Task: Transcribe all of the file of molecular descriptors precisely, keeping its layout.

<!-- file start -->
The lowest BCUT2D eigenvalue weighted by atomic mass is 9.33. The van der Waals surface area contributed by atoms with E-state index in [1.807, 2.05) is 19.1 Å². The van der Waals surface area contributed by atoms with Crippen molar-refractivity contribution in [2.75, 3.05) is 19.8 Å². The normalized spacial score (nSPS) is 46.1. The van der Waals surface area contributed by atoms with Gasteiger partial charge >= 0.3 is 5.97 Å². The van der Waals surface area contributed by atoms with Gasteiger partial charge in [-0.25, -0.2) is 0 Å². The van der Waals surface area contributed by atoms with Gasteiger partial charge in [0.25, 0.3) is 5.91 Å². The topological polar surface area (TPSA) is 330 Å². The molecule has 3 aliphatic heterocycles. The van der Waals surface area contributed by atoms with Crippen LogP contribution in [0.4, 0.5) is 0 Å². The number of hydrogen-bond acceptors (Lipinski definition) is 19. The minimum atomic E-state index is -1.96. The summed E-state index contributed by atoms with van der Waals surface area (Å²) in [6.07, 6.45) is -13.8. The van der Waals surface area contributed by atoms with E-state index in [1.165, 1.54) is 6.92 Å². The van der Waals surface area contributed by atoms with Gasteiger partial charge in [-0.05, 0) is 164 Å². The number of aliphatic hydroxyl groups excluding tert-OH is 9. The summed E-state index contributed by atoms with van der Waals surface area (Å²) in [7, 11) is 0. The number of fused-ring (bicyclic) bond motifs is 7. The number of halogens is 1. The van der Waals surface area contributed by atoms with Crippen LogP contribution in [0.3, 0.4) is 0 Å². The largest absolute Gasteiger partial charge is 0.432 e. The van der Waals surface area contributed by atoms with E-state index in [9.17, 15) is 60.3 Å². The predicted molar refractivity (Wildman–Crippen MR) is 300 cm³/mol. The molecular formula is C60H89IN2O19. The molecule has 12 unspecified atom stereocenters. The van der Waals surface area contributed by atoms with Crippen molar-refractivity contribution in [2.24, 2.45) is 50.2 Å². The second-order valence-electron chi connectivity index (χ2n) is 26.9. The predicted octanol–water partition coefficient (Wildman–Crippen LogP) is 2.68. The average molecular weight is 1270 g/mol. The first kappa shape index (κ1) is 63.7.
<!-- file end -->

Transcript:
The lowest BCUT2D eigenvalue weighted by atomic mass is 9.33. The van der Waals surface area contributed by atoms with E-state index in [1.807, 2.05) is 19.1 Å². The van der Waals surface area contributed by atoms with Crippen molar-refractivity contribution in [2.75, 3.05) is 19.8 Å². The normalized spacial score (nSPS) is 46.1. The van der Waals surface area contributed by atoms with Gasteiger partial charge >= 0.3 is 5.97 Å². The van der Waals surface area contributed by atoms with Gasteiger partial charge in [-0.25, -0.2) is 0 Å². The van der Waals surface area contributed by atoms with Gasteiger partial charge in [0.25, 0.3) is 5.91 Å². The topological polar surface area (TPSA) is 330 Å². The molecule has 3 aliphatic heterocycles. The van der Waals surface area contributed by atoms with Crippen LogP contribution in [0.4, 0.5) is 0 Å². The number of hydrogen-bond acceptors (Lipinski definition) is 19. The minimum atomic E-state index is -1.96. The summed E-state index contributed by atoms with van der Waals surface area (Å²) in [6.07, 6.45) is -13.8. The van der Waals surface area contributed by atoms with E-state index in [1.165, 1.54) is 6.92 Å². The van der Waals surface area contributed by atoms with Gasteiger partial charge in [-0.05, 0) is 164 Å². The number of aliphatic hydroxyl groups excluding tert-OH is 9. The summed E-state index contributed by atoms with van der Waals surface area (Å²) in [7, 11) is 0. The number of fused-ring (bicyclic) bond motifs is 7. The number of halogens is 1. The van der Waals surface area contributed by atoms with Crippen LogP contribution in [0.3, 0.4) is 0 Å². The largest absolute Gasteiger partial charge is 0.432 e. The van der Waals surface area contributed by atoms with E-state index in [9.17, 15) is 60.3 Å². The predicted molar refractivity (Wildman–Crippen MR) is 300 cm³/mol. The molecular formula is C60H89IN2O19. The molecule has 12 unspecified atom stereocenters. The van der Waals surface area contributed by atoms with Crippen molar-refractivity contribution in [2.24, 2.45) is 50.2 Å². The second-order valence-electron chi connectivity index (χ2n) is 26.9. The predicted octanol–water partition coefficient (Wildman–Crippen LogP) is 2.68. The average molecular weight is 1270 g/mol. The first kappa shape index (κ1) is 63.7.